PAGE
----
13.5.6 AM_ICONV in iconv.m4

The AM_ICONV macro tests for the presence of the POSIX/XSI iconv function family in either the C library or a separate libiconv library. If found, it sets the am_cv_func_iconv variable to ‘yes’; it defines HAVE_ICONV to 1 in the autoconf generated configuration file (usually called config.h); it defines ICONV_CONST to ‘const’ or to empty, depending on whether the second argument of iconv() is of type ‘const char **’ or ‘char **’; it sets the variables LIBICONV and LTLIBICONV to the linker options for use in a Makefile (LIBICONV for use without libtool, LTLIBICONV for use with libtool); it adds an ‘-I’ option to CPPFLAGS if necessary. If not found, it sets LIBICONV and LTLIBICONV to empty and doesn’t change CPPFLAGS.

The complexities that AM_ICONV deals with are the following:

  • Some operating systems have iconv in the C library, for example glibc. Some have it in a separate library libiconv, for example OSF/1 or FreeBSD. Regardless of the operating system, GNU libiconv might have been installed. In that case, it should be used instead of the operating system’s native iconv.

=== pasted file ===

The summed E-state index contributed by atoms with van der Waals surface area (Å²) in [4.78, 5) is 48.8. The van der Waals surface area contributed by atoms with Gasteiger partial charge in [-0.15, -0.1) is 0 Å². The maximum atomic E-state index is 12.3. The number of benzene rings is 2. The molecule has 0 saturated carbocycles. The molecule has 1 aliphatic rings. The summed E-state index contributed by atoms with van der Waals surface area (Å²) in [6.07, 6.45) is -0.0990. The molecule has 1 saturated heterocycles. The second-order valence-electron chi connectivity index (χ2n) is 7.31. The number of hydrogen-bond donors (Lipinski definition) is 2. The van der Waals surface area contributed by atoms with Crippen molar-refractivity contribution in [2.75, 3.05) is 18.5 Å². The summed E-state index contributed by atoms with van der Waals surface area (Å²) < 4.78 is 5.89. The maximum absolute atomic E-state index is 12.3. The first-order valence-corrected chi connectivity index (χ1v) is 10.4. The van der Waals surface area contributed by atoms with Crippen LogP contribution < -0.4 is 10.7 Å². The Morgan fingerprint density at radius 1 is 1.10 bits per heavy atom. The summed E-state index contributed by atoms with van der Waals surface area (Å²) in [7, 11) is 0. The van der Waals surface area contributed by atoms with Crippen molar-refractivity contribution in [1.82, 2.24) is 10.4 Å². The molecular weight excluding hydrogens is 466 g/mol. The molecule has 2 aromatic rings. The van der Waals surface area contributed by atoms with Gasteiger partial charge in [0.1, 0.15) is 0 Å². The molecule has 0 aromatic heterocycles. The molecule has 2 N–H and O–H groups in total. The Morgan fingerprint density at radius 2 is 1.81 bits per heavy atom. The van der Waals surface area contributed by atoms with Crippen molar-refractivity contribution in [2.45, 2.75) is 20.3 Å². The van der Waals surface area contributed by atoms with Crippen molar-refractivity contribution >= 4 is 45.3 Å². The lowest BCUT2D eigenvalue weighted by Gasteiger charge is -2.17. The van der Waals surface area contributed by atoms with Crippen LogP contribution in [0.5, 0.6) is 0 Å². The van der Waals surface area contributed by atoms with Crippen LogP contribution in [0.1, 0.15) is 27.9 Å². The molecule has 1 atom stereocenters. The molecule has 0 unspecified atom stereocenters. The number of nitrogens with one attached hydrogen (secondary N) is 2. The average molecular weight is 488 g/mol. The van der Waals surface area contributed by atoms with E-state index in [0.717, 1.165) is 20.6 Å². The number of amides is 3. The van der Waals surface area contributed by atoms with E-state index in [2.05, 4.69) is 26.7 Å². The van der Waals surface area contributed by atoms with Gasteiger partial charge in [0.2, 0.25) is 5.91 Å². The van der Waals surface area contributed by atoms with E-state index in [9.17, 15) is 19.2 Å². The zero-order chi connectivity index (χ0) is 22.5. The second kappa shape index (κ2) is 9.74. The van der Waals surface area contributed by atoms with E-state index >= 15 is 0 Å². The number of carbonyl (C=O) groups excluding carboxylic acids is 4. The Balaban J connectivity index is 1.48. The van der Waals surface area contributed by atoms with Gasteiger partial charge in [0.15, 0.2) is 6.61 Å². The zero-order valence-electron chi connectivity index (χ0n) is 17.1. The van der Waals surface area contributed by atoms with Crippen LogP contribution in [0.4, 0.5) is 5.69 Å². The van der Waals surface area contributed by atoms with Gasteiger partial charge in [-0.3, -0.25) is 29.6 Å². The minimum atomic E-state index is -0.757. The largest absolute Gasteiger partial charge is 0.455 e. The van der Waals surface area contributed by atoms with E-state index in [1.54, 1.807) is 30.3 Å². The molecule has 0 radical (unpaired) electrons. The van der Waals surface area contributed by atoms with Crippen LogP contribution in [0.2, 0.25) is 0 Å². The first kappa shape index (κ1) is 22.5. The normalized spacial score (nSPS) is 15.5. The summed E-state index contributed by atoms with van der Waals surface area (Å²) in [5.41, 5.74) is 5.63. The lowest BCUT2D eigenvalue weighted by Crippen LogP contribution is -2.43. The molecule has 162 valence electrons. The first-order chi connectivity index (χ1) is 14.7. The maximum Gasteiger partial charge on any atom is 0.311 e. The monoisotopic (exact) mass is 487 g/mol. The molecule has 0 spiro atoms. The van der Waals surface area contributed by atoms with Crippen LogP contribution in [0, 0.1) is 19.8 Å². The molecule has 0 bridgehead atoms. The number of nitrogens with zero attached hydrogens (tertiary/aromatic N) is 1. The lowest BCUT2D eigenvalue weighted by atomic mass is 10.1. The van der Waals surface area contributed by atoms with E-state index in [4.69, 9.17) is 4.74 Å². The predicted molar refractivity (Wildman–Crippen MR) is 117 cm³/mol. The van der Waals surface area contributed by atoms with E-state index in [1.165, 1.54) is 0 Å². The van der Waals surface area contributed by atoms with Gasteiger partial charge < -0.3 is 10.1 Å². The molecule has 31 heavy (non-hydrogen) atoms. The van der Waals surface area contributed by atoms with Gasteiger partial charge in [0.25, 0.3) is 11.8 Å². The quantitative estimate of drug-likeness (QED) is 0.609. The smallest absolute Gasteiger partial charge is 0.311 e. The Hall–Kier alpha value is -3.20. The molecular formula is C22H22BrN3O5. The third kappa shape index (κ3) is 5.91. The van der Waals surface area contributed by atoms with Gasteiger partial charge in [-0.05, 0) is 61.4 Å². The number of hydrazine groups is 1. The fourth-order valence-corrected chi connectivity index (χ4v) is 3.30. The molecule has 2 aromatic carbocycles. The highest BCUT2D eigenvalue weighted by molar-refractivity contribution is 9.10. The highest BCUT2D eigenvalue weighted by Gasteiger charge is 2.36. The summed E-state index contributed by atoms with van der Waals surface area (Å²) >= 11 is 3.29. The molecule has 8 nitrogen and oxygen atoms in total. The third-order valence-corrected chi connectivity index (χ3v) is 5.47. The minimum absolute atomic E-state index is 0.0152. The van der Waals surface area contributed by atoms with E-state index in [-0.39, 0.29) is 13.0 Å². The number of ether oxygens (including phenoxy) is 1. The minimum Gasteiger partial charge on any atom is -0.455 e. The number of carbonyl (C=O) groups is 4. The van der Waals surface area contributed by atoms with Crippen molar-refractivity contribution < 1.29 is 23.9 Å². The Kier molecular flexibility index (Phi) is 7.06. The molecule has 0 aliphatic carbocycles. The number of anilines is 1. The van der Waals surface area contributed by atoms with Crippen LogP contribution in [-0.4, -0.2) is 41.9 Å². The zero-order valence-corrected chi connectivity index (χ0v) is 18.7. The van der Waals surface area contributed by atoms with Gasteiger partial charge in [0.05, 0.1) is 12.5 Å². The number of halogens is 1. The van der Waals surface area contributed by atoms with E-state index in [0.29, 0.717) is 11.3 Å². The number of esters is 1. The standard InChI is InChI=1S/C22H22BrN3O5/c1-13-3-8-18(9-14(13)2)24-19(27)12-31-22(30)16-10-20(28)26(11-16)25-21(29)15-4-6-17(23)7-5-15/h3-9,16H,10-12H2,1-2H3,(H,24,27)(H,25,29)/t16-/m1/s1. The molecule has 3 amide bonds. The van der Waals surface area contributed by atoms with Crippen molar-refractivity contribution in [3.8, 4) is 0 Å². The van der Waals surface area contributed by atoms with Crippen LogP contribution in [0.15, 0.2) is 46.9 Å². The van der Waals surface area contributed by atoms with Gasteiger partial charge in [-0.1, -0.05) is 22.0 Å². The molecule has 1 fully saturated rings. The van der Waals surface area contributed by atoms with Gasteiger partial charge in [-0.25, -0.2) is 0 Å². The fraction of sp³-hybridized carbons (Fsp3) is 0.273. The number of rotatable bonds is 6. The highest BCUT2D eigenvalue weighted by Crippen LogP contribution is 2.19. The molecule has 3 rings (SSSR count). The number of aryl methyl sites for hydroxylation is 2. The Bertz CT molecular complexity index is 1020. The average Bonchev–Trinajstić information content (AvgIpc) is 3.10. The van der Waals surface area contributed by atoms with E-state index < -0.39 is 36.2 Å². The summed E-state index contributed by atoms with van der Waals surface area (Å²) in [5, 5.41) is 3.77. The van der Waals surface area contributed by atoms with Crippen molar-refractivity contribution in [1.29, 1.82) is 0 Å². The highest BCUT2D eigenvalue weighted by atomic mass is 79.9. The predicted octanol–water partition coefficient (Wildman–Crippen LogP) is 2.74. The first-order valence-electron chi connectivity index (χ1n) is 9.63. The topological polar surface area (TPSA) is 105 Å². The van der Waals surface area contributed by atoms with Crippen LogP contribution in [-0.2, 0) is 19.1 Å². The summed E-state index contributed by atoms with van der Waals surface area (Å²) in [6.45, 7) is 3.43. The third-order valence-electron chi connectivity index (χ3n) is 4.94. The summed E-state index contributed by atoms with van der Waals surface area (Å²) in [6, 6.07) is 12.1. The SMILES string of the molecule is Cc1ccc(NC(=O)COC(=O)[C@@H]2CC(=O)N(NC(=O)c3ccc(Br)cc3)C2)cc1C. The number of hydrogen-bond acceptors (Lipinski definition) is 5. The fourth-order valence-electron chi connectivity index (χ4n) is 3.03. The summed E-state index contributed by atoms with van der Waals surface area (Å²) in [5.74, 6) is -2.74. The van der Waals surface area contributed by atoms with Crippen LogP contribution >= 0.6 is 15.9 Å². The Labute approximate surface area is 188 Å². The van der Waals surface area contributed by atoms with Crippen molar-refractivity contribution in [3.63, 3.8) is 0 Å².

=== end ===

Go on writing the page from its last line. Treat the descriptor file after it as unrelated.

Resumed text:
• GNU libiconv, if installed, is not necessarily already in the search path (CPPFLAGS for the include file search path, LDFLAGS for the library search path).
  • GNU libiconv is binary incompatible with some operating system’s native iconv, for example on FreeBSD. Use of an iconv.h and libiconv.so that don’t fit together would produce program crashes.
  • GNU libiconv, if installed, is not necessarily already in the run time library search path. To avoid the need for setting an environment variable like LD_LIBRARY_PATH, the macro adds the appropriate run time search path options to the LIBICONV variable. This works on most systems, but not on some operating systems with limited shared library support, like SCO.

iconv.m4 is distributed with the GNU gettext package because gettext.m4 relies on it.